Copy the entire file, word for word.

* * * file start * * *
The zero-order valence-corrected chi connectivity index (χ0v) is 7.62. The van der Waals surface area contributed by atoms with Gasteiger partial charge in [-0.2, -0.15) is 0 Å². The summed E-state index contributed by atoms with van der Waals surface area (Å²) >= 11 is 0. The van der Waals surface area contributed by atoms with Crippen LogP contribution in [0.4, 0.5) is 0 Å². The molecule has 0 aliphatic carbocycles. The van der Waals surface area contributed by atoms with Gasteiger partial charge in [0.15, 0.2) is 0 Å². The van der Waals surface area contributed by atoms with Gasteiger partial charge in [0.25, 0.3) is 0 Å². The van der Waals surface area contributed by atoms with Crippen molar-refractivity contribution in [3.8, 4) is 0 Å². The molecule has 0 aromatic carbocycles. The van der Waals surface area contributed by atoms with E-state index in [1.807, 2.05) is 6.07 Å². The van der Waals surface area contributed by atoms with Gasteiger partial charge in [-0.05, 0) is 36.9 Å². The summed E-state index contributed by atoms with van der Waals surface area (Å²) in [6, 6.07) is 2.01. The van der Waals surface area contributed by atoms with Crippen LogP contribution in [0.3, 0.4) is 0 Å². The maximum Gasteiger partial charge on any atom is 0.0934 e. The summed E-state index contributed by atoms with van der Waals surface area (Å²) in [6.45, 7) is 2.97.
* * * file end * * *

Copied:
The zero-order valence-corrected chi connectivity index (χ0v) is 7.62. The van der Waals surface area contributed by atoms with Gasteiger partial charge in [-0.2, -0.15) is 0 Å². The summed E-state index contributed by atoms with van der Waals surface area (Å²) >= 11 is 0. The van der Waals surface area contributed by atoms with Crippen LogP contribution in [0.4, 0.5) is 0 Å². The molecule has 0 aliphatic carbocycles. The van der Waals surface area contributed by atoms with Gasteiger partial charge in [0.15, 0.2) is 0 Å². The van der Waals surface area contributed by atoms with Gasteiger partial charge in [0.25, 0.3) is 0 Å². The van der Waals surface area contributed by atoms with Crippen molar-refractivity contribution in [3.8, 4) is 0 Å². The molecule has 0 aromatic carbocycles. The van der Waals surface area contributed by atoms with E-state index in [1.807, 2.05) is 6.07 Å². The van der Waals surface area contributed by atoms with Gasteiger partial charge in [-0.05, 0) is 36.9 Å². The summed E-state index contributed by atoms with van der Waals surface area (Å²) in [6, 6.07) is 2.01. The van der Waals surface area contributed by atoms with Crippen LogP contribution in [0.3, 0.4) is 0 Å². The maximum Gasteiger partial charge on any atom is 0.0934 e. The summed E-state index contributed by atoms with van der Waals surface area (Å²) in [6.45, 7) is 2.97.